Christianity 201

March 26, 2011

Most Mis-Applied Bible Verse

For this one, we go all the way back to the summer of 2010 — considered ancient history in Blog-land — and this post by Crossway author and Illinois pastor Chris Brauns, where it appeared under the title Where There Is No Vision, The People Perish, One of the Most Mis-Applied Verses in the Bible.

…[R]ead Proverbs 29.  And, when you do, stop to consider Proverbs 29:18: one of the most misapplied verses in the Bible.  See also this post on reading Proverbs.

Christian leadership books often quote Proverbs 29:18 as a rationale for a church writing a vision statement.  The KJV version reads, “Where there is no vision, the people perish.” This wording fits nicely for those who want to persuade others regarding the need for a vision statement.

While it is good for leaders to communicate vision, Proverbs 29:18 is not talking about a leader’s vision.  Rather, “vision” here refers to special revelation and the principle is that that apart from God’s Word, society quickly spins into moral chaos.

Below is an excerpt of something I wrote elsewhere.


The ESV gives this translation if Proverbs 29:18.

Where there is no prophetic vision the people cast off restraint, but blessed is he who keeps the law (Proverbs 29:18, ESV).

The word translated “prophetic vision” refers to special revelation or God’s Word.[1] The word translated “cast off restraint”[2] carries the idea of there being a total loss of social order. It is the same word used in Exodus 32:25 to describe the Israelite’s frenzy during the Golden Calf disaster. The NIV translation reads:

Moses saw that the people were running wild and that Aaron had let them get out of control and so become a laughingstock to their enemies (Exodus 32:25, NIV).

If a people do not hear God’s Word, then we can expect society to break down and even local churches to cast off restraint.[3] “Social harmony and restraint cannot be achieved without the exhortations of the prophets and the teaching of the law.”[4] Public morality depends on knowing the law of God.[5] Fabarez argues that the reason there is so much immorality in evangelicalism today is because God’s Word is not preached.[6]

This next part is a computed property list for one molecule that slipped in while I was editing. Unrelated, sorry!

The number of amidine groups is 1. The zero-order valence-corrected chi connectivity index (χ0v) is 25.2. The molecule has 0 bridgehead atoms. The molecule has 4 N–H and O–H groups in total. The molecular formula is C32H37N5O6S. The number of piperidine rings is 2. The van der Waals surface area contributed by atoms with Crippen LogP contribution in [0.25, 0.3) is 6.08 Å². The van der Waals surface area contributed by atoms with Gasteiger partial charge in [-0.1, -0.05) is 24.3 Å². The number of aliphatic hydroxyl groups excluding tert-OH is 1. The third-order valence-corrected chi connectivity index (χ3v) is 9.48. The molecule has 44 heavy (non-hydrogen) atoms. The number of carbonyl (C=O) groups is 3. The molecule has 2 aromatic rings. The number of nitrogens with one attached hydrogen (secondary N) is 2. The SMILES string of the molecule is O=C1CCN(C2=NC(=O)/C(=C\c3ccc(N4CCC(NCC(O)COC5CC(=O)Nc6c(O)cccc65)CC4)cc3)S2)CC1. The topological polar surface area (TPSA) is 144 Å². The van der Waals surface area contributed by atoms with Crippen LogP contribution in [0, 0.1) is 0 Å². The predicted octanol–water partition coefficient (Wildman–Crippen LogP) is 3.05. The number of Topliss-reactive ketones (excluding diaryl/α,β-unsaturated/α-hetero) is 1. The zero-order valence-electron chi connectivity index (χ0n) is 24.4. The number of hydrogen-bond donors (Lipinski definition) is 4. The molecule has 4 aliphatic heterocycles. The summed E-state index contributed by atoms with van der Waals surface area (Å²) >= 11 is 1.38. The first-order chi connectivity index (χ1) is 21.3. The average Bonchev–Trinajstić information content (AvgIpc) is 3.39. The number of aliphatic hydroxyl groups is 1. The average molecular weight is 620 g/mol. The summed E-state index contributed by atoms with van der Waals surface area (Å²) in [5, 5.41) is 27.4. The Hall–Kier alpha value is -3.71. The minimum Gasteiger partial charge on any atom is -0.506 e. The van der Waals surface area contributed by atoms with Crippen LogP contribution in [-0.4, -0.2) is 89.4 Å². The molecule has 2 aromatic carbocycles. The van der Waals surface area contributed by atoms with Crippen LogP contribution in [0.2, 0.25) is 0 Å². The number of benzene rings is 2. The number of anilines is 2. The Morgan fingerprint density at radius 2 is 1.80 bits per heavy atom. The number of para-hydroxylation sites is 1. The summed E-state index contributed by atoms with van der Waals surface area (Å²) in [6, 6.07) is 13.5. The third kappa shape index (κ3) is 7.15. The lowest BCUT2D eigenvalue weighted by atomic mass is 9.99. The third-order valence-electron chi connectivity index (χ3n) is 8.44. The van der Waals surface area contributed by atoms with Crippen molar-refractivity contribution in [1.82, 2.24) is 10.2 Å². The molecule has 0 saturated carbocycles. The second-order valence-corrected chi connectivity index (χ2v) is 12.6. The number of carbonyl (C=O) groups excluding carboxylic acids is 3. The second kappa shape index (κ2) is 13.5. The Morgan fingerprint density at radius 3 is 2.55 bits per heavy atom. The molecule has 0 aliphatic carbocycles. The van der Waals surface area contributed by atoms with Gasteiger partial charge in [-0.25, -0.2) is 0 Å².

[1] “חָזֹון”, see Francis Brown, S. R. Driver, Edward Robinson, Charles A. Briggs, and Wilhelm Gesenius, A Hebrew and English Lexicon of the Old Testament : With an Appendix Containing the Biblical Aramaic : Based on the Lexicon of William Gesenius as Translated by Edward Robinson (Oxford: Clarendon Press, 1979), 302. Waltke concludes that this word refers here to, “the sage’s inspired revelation of wisdom.” Bruce K. Waltke, The Book of Proverbs, The New International Commentary on the Old Testament, vol. 2 (Grand Rapids: Eerdmans, 2005), 446.

[2]“פָּרַע,” has the idea of “let go, let alone.” Brown, Driver, Robinson, Briggs, and Gesenius, 828. There is some confusion about the meaning of this verse because of the King James Version translation, “perish.” See Robert L. Alden, Proverbs: A Commentary on an Ancient Book of Timeless Advice (Grand Rapids: Baker Book House, 1983), 202.

[3] This Proverb has been used a great deal in recent years as a biblical defense for local churches writing vision statements. Writing a vision statement is a good idea. However, this verse doesn’t apply to that task. Alden summarizes, “Verse 18 has been misinterpreted for many years, probably because of the way it reads in the KJV; ‘Where there is no vision the people perish.’ ‘Vision’ here does not refer to one’s to need formulate goals and work toward them, nor does it mean eyesight or the ability to understand. ‘Vision’ instead is a synonym for what a prophet does. Thus its real meaning is God’s ‘guidance’ (TEV), ‘revelation’ (NIV), ‘authority’ (NEB), ‘prophecy’ (NAB).” Alden, 202. See also, Kaiser, 10-11. Kaiser applies this passage directly to a call for expository preaching. Delitzsch summarizes, “People are only truly happy when they earnestly and willingly subordinate themselves to the word of God which they possess and have the opportunity of hearing,” quoted in Waltke, 447.

[4] Duane A. Garrett, Proverbs, Ecclesiastes, Song of Songs, The New American Commentary, vol. 14 (Nashville: Broadman Press, 1993), 232.

[5] Derek Kidner, The Proverbs: An Introduction and Commentary (Downers Grove, IL: InterVarsity Press, 1975), 176.

[6] Fabarez, xiii.

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